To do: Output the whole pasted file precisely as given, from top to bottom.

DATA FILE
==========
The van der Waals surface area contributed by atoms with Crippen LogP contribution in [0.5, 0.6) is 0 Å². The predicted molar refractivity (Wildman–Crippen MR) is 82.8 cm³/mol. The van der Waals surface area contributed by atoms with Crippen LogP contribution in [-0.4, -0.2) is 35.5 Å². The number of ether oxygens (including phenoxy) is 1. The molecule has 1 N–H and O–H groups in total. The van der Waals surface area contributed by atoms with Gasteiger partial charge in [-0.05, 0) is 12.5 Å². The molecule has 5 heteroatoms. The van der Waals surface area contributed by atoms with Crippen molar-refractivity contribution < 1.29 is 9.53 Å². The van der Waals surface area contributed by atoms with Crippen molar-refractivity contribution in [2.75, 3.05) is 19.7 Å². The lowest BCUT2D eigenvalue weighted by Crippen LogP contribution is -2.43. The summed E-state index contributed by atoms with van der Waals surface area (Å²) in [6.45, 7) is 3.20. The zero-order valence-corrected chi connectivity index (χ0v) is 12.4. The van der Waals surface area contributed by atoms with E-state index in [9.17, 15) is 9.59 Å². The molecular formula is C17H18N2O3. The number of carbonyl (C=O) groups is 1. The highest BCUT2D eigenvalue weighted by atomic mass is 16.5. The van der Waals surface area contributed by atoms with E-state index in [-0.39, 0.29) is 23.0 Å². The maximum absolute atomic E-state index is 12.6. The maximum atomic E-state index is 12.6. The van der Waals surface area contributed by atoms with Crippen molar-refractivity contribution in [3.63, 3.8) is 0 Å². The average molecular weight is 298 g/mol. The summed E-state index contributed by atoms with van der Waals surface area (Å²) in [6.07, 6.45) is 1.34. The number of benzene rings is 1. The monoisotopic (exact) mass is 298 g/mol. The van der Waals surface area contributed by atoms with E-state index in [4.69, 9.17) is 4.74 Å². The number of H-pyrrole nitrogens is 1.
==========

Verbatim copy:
The van der Waals surface area contributed by atoms with Crippen LogP contribution in [0.5, 0.6) is 0 Å². The predicted molar refractivity (Wildman–Crippen MR) is 82.8 cm³/mol. The van der Waals surface area contributed by atoms with Crippen LogP contribution in [-0.4, -0.2) is 35.5 Å². The number of ether oxygens (including phenoxy) is 1. The molecule has 1 N–H and O–H groups in total. The van der Waals surface area contributed by atoms with Gasteiger partial charge in [-0.05, 0) is 12.5 Å². The molecule has 5 heteroatoms. The van der Waals surface area contributed by atoms with Crippen molar-refractivity contribution < 1.29 is 9.53 Å². The van der Waals surface area contributed by atoms with Crippen molar-refractivity contribution in [2.75, 3.05) is 19.7 Å². The lowest BCUT2D eigenvalue weighted by Crippen LogP contribution is -2.43. The summed E-state index contributed by atoms with van der Waals surface area (Å²) in [6.45, 7) is 3.20. The zero-order valence-corrected chi connectivity index (χ0v) is 12.4. The van der Waals surface area contributed by atoms with E-state index in [9.17, 15) is 9.59 Å². The molecular formula is C17H18N2O3. The number of carbonyl (C=O) groups is 1. The highest BCUT2D eigenvalue weighted by atomic mass is 16.5. The van der Waals surface area contributed by atoms with E-state index in [-0.39, 0.29) is 23.0 Å². The maximum absolute atomic E-state index is 12.6. The maximum atomic E-state index is 12.6. The van der Waals surface area contributed by atoms with Crippen molar-refractivity contribution in [3.63, 3.8) is 0 Å². The average molecular weight is 298 g/mol. The summed E-state index contributed by atoms with van der Waals surface area (Å²) in [6.07, 6.45) is 1.34. The number of benzene rings is 1. The monoisotopic (exact) mass is 298 g/mol. The van der Waals surface area contributed by atoms with E-state index in [4.69, 9.17) is 4.74 Å². The number of H-pyrrole nitrogens is 1.